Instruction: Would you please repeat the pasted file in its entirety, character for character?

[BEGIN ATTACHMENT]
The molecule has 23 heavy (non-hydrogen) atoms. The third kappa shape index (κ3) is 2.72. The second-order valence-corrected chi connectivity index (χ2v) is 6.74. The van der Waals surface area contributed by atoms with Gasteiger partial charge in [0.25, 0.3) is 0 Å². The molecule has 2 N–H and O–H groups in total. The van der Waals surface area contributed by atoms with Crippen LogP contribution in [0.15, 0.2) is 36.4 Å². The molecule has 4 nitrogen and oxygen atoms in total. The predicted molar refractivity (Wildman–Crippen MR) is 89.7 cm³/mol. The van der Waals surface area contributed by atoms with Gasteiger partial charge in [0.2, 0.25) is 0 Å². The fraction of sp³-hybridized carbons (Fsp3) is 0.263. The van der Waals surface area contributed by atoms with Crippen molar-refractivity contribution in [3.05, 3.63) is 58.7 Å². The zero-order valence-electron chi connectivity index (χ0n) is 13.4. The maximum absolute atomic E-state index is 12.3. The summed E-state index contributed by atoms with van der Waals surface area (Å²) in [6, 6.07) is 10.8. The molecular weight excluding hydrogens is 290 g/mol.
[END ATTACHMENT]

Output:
The molecule has 23 heavy (non-hydrogen) atoms. The third kappa shape index (κ3) is 2.72. The second-order valence-corrected chi connectivity index (χ2v) is 6.74. The van der Waals surface area contributed by atoms with Gasteiger partial charge in [0.25, 0.3) is 0 Å². The molecule has 2 N–H and O–H groups in total. The van der Waals surface area contributed by atoms with Crippen LogP contribution in [0.15, 0.2) is 36.4 Å². The molecule has 4 nitrogen and oxygen atoms in total. The predicted molar refractivity (Wildman–Crippen MR) is 89.7 cm³/mol. The van der Waals surface area contributed by atoms with Gasteiger partial charge in [0.2, 0.25) is 0 Å². The fraction of sp³-hybridized carbons (Fsp3) is 0.263. The van der Waals surface area contributed by atoms with Crippen molar-refractivity contribution in [3.05, 3.63) is 58.7 Å². The zero-order valence-electron chi connectivity index (χ0n) is 13.4. The maximum absolute atomic E-state index is 12.3. The summed E-state index contributed by atoms with van der Waals surface area (Å²) in [6, 6.07) is 10.8. The molecular weight excluding hydrogens is 290 g/mol.